5. How would you integrate technology into your instruction?
Here’s how I would answer this – the focus first and foremost is on the educational outcomes of the lesson. When technology can help me with those outcomes, I would incorporate it into the lesson.
- Reinforce a concept
- Present a concept in a different way
- Engage students
- Allow students to be creative in a way that might not possible without the technology
- Transform the way you are currently teaching a topic
How this will practically work at the school you’re applying for might depend on the technology available at that school. For instance, if you have access to devices for each student you can take a different approach to the use of technology, compared to only having a single computer or tablet.
You could also point out that that even if you have a single device there are some great things you can do. If you’re stuck for ideas for single devices, take a look at my 15 Ways To Use Just One Computer In The Music Classroom article and my 18 Ways To Use A Single iPad In The Music Classroom article.
You could mention that you have an interest in learning more about music technology by attending conferences and events and taking online music technology professional development courses.
You can also talk about the many creative ways technology can be used in music education:
- Make practice sessions more effective
- Develop songwriting skills
- Record creative cover songs
- Arrange music
- Film scoring
- Video game music composition
- STEAM activities – cross-curricular, science of sound, recording, maths, coding, art
- Develop ear-training and music theory skills
6. Which software programs and websites are you familiar with?
This can be an opportunity to list all the software you know, even if you don’t consider yourself an expert. Examples are notation software (like Sibelius, Final, Noteflight and all the others), music recording and editing software (GarageBand, Logic, Mixcraft, Abelton Live, Acid, Audacity), apps for iPad or Android that you use on a regular basis and interactive music websites that encourage creativity.
It’s good to mention non-music specific technology resources that you are familiar with such as: the Microsoft Office Suite, Google Apps for Education, database software, productivity tools, Dropbox, See Saw, websites (WordPress, Wix, Weebly, wikis), GarageBand app for iPad, forScore and others.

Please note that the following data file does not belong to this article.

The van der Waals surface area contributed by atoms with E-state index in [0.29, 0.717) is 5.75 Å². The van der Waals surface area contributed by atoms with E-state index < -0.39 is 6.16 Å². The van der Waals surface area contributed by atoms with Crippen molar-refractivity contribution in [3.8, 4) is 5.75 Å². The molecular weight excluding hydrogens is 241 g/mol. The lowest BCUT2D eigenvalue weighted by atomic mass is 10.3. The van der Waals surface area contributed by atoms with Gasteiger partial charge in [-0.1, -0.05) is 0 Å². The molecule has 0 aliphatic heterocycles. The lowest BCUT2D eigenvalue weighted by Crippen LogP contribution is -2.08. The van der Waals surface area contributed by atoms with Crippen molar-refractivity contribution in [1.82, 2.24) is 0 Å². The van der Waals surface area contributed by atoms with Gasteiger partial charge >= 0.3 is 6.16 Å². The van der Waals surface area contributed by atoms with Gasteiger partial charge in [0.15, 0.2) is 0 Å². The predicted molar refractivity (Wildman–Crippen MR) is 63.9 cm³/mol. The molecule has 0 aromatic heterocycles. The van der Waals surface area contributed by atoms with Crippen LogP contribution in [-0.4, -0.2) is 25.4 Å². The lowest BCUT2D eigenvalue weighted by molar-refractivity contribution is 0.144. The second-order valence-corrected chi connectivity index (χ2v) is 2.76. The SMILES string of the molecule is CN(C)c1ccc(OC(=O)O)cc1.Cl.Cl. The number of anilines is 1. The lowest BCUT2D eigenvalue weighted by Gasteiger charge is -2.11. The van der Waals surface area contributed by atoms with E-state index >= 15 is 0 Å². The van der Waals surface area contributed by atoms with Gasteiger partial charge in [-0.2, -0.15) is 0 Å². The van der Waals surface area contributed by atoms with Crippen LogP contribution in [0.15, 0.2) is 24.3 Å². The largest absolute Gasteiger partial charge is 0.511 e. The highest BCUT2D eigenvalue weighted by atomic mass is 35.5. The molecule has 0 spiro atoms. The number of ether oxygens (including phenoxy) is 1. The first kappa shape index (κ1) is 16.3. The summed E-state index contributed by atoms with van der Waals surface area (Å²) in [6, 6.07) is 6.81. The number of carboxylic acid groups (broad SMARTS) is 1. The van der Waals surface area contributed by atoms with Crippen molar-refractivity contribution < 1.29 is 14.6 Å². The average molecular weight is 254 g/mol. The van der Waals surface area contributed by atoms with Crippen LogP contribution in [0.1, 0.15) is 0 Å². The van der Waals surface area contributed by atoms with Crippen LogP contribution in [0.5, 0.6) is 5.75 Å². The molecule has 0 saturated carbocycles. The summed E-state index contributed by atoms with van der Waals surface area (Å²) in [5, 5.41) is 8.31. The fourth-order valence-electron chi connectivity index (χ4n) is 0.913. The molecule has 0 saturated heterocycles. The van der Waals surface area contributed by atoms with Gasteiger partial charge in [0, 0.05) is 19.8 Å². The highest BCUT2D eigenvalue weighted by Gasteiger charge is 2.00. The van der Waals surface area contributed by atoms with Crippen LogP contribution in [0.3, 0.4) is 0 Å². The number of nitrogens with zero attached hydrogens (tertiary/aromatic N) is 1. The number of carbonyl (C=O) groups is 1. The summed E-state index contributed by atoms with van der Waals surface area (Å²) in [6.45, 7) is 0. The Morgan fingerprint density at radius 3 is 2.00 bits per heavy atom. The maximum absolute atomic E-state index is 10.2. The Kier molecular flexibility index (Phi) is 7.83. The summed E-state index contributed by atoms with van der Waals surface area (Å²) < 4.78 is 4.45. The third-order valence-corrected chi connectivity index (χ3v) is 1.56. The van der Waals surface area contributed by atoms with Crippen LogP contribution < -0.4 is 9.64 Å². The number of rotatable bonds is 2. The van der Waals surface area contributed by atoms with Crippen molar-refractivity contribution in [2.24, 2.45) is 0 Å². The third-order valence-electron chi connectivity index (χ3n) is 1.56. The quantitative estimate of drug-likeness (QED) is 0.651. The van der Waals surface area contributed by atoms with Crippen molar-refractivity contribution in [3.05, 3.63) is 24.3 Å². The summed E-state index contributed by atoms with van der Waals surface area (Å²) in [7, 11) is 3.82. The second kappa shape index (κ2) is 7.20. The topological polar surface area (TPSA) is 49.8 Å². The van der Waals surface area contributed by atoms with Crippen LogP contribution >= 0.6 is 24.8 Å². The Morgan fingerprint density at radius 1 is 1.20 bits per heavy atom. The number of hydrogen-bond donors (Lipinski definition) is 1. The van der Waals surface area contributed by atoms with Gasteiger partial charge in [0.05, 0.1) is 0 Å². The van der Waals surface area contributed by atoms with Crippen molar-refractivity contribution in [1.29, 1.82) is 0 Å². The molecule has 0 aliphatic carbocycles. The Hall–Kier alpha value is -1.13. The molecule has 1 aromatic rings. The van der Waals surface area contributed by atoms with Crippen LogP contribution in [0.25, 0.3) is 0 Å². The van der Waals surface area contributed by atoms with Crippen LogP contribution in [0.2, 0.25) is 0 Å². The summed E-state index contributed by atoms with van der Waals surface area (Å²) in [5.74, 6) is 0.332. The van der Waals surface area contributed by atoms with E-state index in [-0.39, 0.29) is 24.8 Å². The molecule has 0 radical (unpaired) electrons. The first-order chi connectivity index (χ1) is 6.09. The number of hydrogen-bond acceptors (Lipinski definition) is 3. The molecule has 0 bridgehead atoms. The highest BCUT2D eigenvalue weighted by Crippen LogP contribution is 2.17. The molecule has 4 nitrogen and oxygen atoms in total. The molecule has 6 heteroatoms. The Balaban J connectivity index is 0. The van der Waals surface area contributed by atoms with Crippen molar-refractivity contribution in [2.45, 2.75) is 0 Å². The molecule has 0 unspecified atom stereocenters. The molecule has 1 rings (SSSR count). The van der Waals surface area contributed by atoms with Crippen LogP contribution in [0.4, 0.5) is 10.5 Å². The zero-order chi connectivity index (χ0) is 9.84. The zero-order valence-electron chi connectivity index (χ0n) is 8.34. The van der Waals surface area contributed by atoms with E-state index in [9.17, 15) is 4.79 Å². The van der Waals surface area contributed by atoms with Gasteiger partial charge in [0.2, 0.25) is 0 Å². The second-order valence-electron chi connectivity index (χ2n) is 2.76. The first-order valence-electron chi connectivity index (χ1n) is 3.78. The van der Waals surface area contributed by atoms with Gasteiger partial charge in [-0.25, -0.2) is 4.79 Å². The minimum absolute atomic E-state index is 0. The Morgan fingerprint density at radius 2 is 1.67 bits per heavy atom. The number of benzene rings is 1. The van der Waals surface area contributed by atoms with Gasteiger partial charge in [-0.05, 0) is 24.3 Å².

Don’t worry if you don’t know many software applications. Skills are easily transferable from one to another.
7. Tell us a few selections you would program for an upcoming choral/orchestral/band concert.
Prepare a list that is appropriate for the position you are applying for and take it into the interview. Believe me, it’s quite possible you will go blank when asked something like this even if you are an expert in your area!
8. How do you deal with discipline problems?
A few things you can say here: I would be clear about the behaviour procedures that I would put into place on the first day. I would have some clear rules for the music room and follow through when rules are breached. I would also focus on positive reinforcement and depending on the age of the students, use some type of reward system. Technology can help here – apps like Class Dojo are great for tracking and rewarding student behaviour. Show that you have systems in place to handle a variety of classroom issues.
9. What are your weaknesses?
This question is a classic interview question and I think it comes up in interviews in EVERY field, no matter what the job or level of responsibility. I think it’s best to think of one or two REAL weaknesses you have, but make sure you choose something that is able to be overcome and what the steps are that you would take to overcome it.
My friend Jocelyn Sams of Elementary Librarian uses an excellent (real-life) example:
“I always say that math is a weak point for me (which is true), and jokingly add, “that’s why I became a librarian.” Then I follow that up by talking about how technology has helped me improve my math skills through a love of working with data in spreadsheets (nerd alert!). I might not be very good at math, but Excel doesn’t make mistakes.”
The bottom line – answer honestly and be genuine!
Other things to prepare
Research you should do AHEAD of the interview